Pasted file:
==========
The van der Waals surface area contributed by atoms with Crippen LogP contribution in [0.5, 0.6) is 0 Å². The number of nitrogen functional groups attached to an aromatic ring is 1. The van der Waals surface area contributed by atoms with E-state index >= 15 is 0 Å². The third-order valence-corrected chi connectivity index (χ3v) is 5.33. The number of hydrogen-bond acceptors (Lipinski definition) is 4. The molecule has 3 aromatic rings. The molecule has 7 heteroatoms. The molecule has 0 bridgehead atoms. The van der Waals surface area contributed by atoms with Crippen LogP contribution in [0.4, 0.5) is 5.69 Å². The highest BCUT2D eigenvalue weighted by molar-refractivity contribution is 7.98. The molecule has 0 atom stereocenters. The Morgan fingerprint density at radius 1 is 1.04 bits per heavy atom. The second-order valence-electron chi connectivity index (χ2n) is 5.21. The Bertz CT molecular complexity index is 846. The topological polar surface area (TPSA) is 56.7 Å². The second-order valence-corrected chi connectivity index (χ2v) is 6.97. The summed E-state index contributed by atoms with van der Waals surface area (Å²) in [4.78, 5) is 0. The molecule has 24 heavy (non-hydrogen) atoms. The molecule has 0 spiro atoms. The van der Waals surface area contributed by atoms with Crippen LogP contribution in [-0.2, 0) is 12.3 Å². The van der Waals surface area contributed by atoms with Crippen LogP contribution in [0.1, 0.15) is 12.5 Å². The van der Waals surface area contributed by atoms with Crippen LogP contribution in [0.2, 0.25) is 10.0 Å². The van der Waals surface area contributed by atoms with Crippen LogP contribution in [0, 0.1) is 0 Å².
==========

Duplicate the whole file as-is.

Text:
The van der Waals surface area contributed by atoms with Crippen LogP contribution in [0.5, 0.6) is 0 Å². The number of nitrogen functional groups attached to an aromatic ring is 1. The van der Waals surface area contributed by atoms with E-state index >= 15 is 0 Å². The third-order valence-corrected chi connectivity index (χ3v) is 5.33. The number of hydrogen-bond acceptors (Lipinski definition) is 4. The molecule has 3 aromatic rings. The molecule has 7 heteroatoms. The molecule has 0 bridgehead atoms. The van der Waals surface area contributed by atoms with Crippen LogP contribution in [0.4, 0.5) is 5.69 Å². The highest BCUT2D eigenvalue weighted by molar-refractivity contribution is 7.98. The molecule has 0 atom stereocenters. The Morgan fingerprint density at radius 1 is 1.04 bits per heavy atom. The second-order valence-electron chi connectivity index (χ2n) is 5.21. The Bertz CT molecular complexity index is 846. The topological polar surface area (TPSA) is 56.7 Å². The second-order valence-corrected chi connectivity index (χ2v) is 6.97. The summed E-state index contributed by atoms with van der Waals surface area (Å²) in [4.78, 5) is 0. The molecule has 24 heavy (non-hydrogen) atoms. The molecule has 0 spiro atoms. The van der Waals surface area contributed by atoms with Crippen LogP contribution in [-0.2, 0) is 12.3 Å². The van der Waals surface area contributed by atoms with Crippen LogP contribution in [0.1, 0.15) is 12.5 Å². The van der Waals surface area contributed by atoms with Crippen LogP contribution in [0.2, 0.25) is 10.0 Å². The van der Waals surface area contributed by atoms with Crippen LogP contribution in [0, 0.1) is 0 Å².